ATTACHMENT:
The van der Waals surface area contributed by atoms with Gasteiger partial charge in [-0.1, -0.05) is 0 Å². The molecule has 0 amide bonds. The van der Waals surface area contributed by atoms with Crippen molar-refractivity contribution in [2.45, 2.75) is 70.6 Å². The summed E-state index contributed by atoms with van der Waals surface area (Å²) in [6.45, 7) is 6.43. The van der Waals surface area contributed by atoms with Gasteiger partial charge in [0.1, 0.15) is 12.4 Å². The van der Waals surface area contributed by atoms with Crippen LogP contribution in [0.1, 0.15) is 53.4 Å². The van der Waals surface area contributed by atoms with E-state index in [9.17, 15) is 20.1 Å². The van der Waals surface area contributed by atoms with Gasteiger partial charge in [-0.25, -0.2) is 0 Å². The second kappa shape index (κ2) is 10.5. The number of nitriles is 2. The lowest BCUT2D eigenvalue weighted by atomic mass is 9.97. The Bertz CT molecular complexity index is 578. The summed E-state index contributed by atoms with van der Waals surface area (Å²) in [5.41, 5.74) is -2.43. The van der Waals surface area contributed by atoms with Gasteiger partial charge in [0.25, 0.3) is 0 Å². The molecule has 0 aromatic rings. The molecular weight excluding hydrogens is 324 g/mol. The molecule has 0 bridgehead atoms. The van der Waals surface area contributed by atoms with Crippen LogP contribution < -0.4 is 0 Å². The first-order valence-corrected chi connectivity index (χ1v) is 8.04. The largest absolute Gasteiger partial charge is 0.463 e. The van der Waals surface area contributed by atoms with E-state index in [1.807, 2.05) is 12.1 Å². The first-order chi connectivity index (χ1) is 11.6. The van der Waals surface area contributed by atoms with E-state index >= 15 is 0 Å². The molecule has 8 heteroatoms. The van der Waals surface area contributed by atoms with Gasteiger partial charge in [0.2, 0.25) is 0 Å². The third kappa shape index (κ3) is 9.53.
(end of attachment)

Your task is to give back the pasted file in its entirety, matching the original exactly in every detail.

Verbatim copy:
The van der Waals surface area contributed by atoms with Gasteiger partial charge in [-0.1, -0.05) is 0 Å². The molecule has 0 amide bonds. The van der Waals surface area contributed by atoms with Crippen molar-refractivity contribution in [2.45, 2.75) is 70.6 Å². The summed E-state index contributed by atoms with van der Waals surface area (Å²) in [6.45, 7) is 6.43. The van der Waals surface area contributed by atoms with Gasteiger partial charge in [0.1, 0.15) is 12.4 Å². The van der Waals surface area contributed by atoms with Crippen LogP contribution in [0.1, 0.15) is 53.4 Å². The van der Waals surface area contributed by atoms with E-state index in [9.17, 15) is 20.1 Å². The van der Waals surface area contributed by atoms with Gasteiger partial charge in [-0.25, -0.2) is 0 Å². The second kappa shape index (κ2) is 10.5. The number of nitriles is 2. The lowest BCUT2D eigenvalue weighted by atomic mass is 9.97. The Bertz CT molecular complexity index is 578. The summed E-state index contributed by atoms with van der Waals surface area (Å²) in [5.41, 5.74) is -2.43. The van der Waals surface area contributed by atoms with Gasteiger partial charge in [0.25, 0.3) is 0 Å². The molecule has 0 aromatic rings. The molecular weight excluding hydrogens is 324 g/mol. The molecule has 0 bridgehead atoms. The van der Waals surface area contributed by atoms with Crippen LogP contribution < -0.4 is 0 Å². The first-order valence-corrected chi connectivity index (χ1v) is 8.04. The largest absolute Gasteiger partial charge is 0.463 e. The van der Waals surface area contributed by atoms with E-state index in [1.807, 2.05) is 12.1 Å². The first-order chi connectivity index (χ1) is 11.6. The van der Waals surface area contributed by atoms with E-state index >= 15 is 0 Å². The molecule has 8 heteroatoms. The van der Waals surface area contributed by atoms with Gasteiger partial charge in [0.2, 0.25) is 0 Å². The third kappa shape index (κ3) is 9.53.